Parker Grant is the star of the show, she doesn’t take crap from anyone, can run like a lion is behind her and is quite put together. Well, that’s what she’s trying for but internally is suffering from the loss of her father. She’s got everything going on that all teens do, throw in an ex-boyfriend with baggage, the hot new guy and a girl who ends up being her running buddy who clearly has something going for that ex. Add on top the tragedy she’s still reeling from and living with a family that just don’t get you it’s every teen’s nightmare. Having a star chart for days you don’t cry isn’t healthy but it takes more to get over something like a parent’s death than not crying. But she’s got a trio of great friends, both new and old to help her though. It’s all handled with as much aplomb as any author should and you fall in love with all the characters as soon as they turn up on the page. I’m glad it ended the way it did, the plot couldn’t been drawn out more but it really didn’t need to be.

This review is pants, sorry. Just go read the book, it was awesome! B+

Review: The Right Bite by Jackie Lynch

This book is exactly what every busy person needs. It’s got a little bit of everything you need to have a nutritious day; from breakfast, through lunch even to the pub in the evening.  Along with some handy tips at the start describing what types of food we are actually eating and what they mean.

Following on each section has a page into to it and there comes the recipes; but not really recipes you’re not instructed on how to make croissants or salmon nigri but more usefully there’s nutritional info on popular quick fixes for every meal. Additionally on each page where you’d expect the method in a traditional cook book there is in depth reasoning behind why each food is good and what help it can give you to be a healthier person.

As well there is also useful and thought out extras spotted around, did you know brown rice is high in magnesium or that skipping breakfast can make you chemically more likely to eat more at lunch & dinner?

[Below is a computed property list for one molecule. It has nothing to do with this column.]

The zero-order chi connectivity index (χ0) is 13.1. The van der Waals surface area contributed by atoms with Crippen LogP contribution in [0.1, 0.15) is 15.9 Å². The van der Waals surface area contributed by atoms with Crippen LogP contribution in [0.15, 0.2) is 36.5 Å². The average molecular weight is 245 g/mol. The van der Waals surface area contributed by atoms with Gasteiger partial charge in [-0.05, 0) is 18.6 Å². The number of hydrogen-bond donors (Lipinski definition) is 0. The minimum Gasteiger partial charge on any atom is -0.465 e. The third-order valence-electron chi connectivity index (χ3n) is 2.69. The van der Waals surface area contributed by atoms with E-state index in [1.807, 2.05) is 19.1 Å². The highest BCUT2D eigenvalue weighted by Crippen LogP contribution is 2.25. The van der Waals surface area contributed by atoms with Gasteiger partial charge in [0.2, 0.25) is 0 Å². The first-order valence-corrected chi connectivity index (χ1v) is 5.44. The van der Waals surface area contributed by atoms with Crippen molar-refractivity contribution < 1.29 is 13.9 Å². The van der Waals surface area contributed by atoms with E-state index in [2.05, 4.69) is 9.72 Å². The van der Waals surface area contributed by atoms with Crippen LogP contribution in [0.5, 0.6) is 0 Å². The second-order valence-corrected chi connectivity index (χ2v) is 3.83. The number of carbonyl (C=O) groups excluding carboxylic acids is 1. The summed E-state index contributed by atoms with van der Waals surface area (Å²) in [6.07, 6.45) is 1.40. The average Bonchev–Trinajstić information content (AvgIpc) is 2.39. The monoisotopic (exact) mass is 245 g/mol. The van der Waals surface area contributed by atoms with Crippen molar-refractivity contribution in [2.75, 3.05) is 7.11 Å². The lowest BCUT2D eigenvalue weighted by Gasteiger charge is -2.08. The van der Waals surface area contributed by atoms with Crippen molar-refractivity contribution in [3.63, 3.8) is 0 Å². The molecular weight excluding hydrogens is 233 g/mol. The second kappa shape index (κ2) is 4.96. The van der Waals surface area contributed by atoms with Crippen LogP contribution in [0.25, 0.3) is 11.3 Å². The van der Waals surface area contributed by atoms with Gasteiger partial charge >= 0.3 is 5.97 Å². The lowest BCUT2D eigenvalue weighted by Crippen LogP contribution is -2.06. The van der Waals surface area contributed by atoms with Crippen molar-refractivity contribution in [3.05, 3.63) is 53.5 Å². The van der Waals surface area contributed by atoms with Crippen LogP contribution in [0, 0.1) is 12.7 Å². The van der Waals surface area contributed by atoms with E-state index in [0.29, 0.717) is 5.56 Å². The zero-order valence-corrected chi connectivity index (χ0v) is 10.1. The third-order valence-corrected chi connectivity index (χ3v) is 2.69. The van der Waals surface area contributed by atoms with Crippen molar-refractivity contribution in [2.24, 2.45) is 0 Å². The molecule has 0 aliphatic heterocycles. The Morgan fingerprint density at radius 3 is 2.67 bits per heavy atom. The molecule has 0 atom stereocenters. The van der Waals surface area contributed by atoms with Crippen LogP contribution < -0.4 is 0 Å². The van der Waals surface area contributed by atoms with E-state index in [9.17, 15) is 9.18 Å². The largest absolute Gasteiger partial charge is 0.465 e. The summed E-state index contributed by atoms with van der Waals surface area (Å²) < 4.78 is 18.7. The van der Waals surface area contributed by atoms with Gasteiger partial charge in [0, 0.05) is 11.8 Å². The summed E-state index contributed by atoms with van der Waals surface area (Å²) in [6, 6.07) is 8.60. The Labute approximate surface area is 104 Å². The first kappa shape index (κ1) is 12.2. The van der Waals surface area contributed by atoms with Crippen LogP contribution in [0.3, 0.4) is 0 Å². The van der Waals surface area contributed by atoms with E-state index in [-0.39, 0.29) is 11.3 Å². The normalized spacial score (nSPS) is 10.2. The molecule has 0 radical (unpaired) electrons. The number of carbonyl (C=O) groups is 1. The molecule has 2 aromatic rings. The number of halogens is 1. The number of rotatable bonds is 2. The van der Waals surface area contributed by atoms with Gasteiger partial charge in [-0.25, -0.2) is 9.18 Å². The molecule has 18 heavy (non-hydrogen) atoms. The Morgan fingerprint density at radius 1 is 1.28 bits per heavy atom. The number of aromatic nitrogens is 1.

Overall what else can you say about a nutritional guidebook? It definitely makes me want to get better about what I take to work for lunch as well as making em think more about what I put into my body in general. If you’re the sort of person to be sat at your desk with a Pot Noodle this is for you.

New year, new ideas.

They said 2015 was the year of the book blogger so I may be late to the party but that doesn’t mean I can’t give it a go.

Honestly reviewing books online is something I tried about 5 years ago back when live journal was still a thing you did, and then a year or so later on tumblr. But it was never something that I saw as more than a bit of fun and a way remember what happened in a book, what I liked and what I didn’t. But you know what? I’m going there hardcore this year, I had the best year ever in 2015 (getting married and going on the holiday of a life time will be hard to beat) but I didn’t read nearly as much as I would have liked. Thus this year’s challenge: a book a week, read and reviewed, by Sunday. I’m also going to do my best to backwrite other reviews starting with my favourites of 2015, hopefully I can fill the pages of this blog with something more than my inane ramblings.

If you’re wondering about the blog title it comes from something I’ve found myself repeating a lot lately; there’s a lake we stayed by in New Zealand which I absolutely fell in love with called Lake Tekapo. And from our balcony that night I could see more stars than I’d seen in my entire life put together, completely inspiring and it makes you feel so tiny and together with everything all at once. I also feel like it will be pretty apt for blogging as I admit to being a little bit of a star-driven reviewer!

My other intention for this blog is to keep up with my other goals for the year: primarily learning how to develop my own film but more besides, which I’ll leave for another post.

For now, though, sleep tight.